Friday, February 17, 2012

7000 words, 7500 meters

If yesterday was any indication, Thursdays are going to be something special for me as a writer. It turns out that I will be "building not writing" the book more literally than I thought. Contrary to my plan, it will consist of a substantial amount of cutting and pasting from this blog. There was some original writing to be done too (and I am very happy with what I came up, I must say), but it looks like I really have said already most of what I want to say in the book.

First, I wrote a 2000-word conclusion starting only with the 600-word sketch from this post. But as I began to write the introduction I could remember having covered particular topics before. Once I found the post and inserted it into the manuscript, I realized that another post could almost seamlessly continue the passage. And on it went. Working in this way I quickly put together a 5000-word chapter, which is perhaps a bit long for an introduction. Fortunately, since it is, precisely, an introduction, I should be able to shorten it by moving material into the main chapters of the book.

The short of it is that from 8 to 11 yesterday morning I added 7000 words to my book. As planned, I then went for run, resolving to celebrate by running a full 7.5 kilometers (one and a half circuits around the local park). As you can imagine, when I sat down to lunch, I felt great.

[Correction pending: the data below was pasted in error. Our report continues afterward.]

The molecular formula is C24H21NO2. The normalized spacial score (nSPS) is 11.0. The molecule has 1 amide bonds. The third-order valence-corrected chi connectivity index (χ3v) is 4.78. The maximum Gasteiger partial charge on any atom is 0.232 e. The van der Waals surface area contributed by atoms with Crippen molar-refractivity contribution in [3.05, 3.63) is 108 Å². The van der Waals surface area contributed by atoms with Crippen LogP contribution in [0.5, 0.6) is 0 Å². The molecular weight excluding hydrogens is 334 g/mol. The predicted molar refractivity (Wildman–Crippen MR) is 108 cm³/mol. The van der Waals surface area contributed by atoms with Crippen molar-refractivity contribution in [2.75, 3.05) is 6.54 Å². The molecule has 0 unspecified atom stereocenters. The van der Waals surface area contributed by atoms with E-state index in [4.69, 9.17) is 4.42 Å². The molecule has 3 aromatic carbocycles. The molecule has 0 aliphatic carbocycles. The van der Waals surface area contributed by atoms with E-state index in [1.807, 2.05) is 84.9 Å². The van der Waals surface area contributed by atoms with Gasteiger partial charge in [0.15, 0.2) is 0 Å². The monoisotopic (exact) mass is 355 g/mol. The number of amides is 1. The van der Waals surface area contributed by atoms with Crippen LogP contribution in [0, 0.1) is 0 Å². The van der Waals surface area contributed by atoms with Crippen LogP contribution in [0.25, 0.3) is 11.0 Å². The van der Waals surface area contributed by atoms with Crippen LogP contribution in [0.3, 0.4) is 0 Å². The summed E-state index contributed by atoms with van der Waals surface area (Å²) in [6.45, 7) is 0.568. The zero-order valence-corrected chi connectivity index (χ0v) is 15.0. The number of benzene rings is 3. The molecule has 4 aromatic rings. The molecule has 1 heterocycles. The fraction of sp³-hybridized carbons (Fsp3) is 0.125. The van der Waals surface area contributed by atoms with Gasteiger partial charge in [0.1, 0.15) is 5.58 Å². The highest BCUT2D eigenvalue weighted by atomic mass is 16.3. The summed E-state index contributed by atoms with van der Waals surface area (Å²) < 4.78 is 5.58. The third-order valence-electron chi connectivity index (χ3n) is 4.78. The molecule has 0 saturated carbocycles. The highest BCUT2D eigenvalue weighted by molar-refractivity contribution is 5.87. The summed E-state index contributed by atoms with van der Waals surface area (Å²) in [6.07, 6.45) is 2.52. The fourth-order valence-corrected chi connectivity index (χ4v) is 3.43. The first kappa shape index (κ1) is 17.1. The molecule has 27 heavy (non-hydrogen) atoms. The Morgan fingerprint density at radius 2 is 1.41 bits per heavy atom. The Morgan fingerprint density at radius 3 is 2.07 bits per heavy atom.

By spending a little bit of time reading and marking posts in the evenings until next Thursday, I should put myself into position to repeat the performance. That is, my writing for this blog seems to be paying off. Not only am I in great shape as a writer, I have a great deal of material for the book almost ready-made for the purpose. The book Research as a Second Language really will reflect my experience as the blogger who maintained Research as a Second Language.


Konstantin said...

Dear Thomas, did your book eventually come to existence?

Thomas said...

Sadly, no. In fact, this post is indicative of why. I was doing it all wrong, trying to do it too fast.